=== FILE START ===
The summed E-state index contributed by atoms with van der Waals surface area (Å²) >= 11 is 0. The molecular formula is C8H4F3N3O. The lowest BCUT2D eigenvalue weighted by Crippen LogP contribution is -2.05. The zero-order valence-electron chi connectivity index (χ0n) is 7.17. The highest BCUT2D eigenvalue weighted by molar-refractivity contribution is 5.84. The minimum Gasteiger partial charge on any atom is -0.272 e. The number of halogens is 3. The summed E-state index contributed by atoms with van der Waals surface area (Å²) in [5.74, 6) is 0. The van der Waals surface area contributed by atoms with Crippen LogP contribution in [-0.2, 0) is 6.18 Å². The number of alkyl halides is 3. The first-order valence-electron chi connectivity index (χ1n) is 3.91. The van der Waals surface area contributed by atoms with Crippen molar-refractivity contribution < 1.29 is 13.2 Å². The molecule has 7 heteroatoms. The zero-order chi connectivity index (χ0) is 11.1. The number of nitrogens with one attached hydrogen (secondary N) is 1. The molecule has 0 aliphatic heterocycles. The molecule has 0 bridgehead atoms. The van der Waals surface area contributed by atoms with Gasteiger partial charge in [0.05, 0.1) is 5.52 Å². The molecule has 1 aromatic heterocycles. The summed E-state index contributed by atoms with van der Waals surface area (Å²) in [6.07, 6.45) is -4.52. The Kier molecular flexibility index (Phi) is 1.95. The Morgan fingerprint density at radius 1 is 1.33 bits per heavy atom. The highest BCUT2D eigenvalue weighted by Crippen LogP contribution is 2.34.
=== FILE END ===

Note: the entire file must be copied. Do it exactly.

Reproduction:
The summed E-state index contributed by atoms with van der Waals surface area (Å²) >= 11 is 0. The molecular formula is C8H4F3N3O. The lowest BCUT2D eigenvalue weighted by Crippen LogP contribution is -2.05. The zero-order valence-electron chi connectivity index (χ0n) is 7.17. The highest BCUT2D eigenvalue weighted by molar-refractivity contribution is 5.84. The minimum Gasteiger partial charge on any atom is -0.272 e. The number of halogens is 3. The summed E-state index contributed by atoms with van der Waals surface area (Å²) in [5.74, 6) is 0. The van der Waals surface area contributed by atoms with Crippen LogP contribution in [-0.2, 0) is 6.18 Å². The number of alkyl halides is 3. The first-order valence-electron chi connectivity index (χ1n) is 3.91. The van der Waals surface area contributed by atoms with Crippen molar-refractivity contribution < 1.29 is 13.2 Å². The molecule has 7 heteroatoms. The zero-order chi connectivity index (χ0) is 11.1. The number of nitrogens with one attached hydrogen (secondary N) is 1. The molecule has 0 aliphatic heterocycles. The molecule has 0 bridgehead atoms. The van der Waals surface area contributed by atoms with Gasteiger partial charge in [0.05, 0.1) is 5.52 Å². The molecule has 1 aromatic heterocycles. The summed E-state index contributed by atoms with van der Waals surface area (Å²) in [6.07, 6.45) is -4.52. The Kier molecular flexibility index (Phi) is 1.95. The Morgan fingerprint density at radius 1 is 1.33 bits per heavy atom. The highest BCUT2D eigenvalue weighted by Crippen LogP contribution is 2.34.